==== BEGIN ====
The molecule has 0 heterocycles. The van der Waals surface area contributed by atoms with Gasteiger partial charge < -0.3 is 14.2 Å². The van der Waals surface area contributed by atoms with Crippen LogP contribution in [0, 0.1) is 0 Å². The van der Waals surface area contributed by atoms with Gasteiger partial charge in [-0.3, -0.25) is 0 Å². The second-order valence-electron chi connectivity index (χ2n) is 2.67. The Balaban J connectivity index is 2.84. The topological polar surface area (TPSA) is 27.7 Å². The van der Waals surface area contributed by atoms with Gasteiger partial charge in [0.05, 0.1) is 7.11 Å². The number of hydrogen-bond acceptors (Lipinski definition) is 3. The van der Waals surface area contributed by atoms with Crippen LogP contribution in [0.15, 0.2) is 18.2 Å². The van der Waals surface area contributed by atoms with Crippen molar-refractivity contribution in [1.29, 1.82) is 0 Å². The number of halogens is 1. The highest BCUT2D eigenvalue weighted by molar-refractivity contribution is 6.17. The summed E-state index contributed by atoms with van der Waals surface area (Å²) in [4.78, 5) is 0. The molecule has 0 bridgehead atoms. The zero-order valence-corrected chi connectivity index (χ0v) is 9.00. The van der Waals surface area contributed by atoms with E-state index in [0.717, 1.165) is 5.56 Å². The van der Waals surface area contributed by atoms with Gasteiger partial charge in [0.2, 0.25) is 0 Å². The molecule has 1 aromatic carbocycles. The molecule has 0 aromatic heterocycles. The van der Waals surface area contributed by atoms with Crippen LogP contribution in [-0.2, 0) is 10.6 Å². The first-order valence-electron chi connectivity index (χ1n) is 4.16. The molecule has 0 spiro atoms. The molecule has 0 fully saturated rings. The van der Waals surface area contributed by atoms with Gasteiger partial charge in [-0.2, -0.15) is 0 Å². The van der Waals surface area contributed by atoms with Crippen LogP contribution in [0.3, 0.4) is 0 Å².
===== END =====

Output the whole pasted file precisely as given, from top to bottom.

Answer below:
The molecule has 0 heterocycles. The van der Waals surface area contributed by atoms with Gasteiger partial charge < -0.3 is 14.2 Å². The van der Waals surface area contributed by atoms with Crippen LogP contribution in [0, 0.1) is 0 Å². The van der Waals surface area contributed by atoms with Gasteiger partial charge in [-0.3, -0.25) is 0 Å². The second-order valence-electron chi connectivity index (χ2n) is 2.67. The Balaban J connectivity index is 2.84. The topological polar surface area (TPSA) is 27.7 Å². The van der Waals surface area contributed by atoms with Gasteiger partial charge in [0.05, 0.1) is 7.11 Å². The number of hydrogen-bond acceptors (Lipinski definition) is 3. The van der Waals surface area contributed by atoms with Crippen LogP contribution in [0.15, 0.2) is 18.2 Å². The van der Waals surface area contributed by atoms with Crippen molar-refractivity contribution in [1.29, 1.82) is 0 Å². The number of halogens is 1. The highest BCUT2D eigenvalue weighted by molar-refractivity contribution is 6.17. The summed E-state index contributed by atoms with van der Waals surface area (Å²) in [4.78, 5) is 0. The molecule has 0 bridgehead atoms. The zero-order valence-corrected chi connectivity index (χ0v) is 9.00. The van der Waals surface area contributed by atoms with E-state index in [0.717, 1.165) is 5.56 Å². The van der Waals surface area contributed by atoms with Gasteiger partial charge in [0.2, 0.25) is 0 Å². The molecule has 1 aromatic carbocycles. The molecule has 0 aromatic heterocycles. The van der Waals surface area contributed by atoms with Crippen LogP contribution in [-0.2, 0) is 10.6 Å². The first-order valence-electron chi connectivity index (χ1n) is 4.16. The molecule has 0 spiro atoms. The molecule has 0 fully saturated rings. The van der Waals surface area contributed by atoms with Gasteiger partial charge in [-0.2, -0.15) is 0 Å². The van der Waals surface area contributed by atoms with Crippen LogP contribution in [0.3, 0.4) is 0 Å².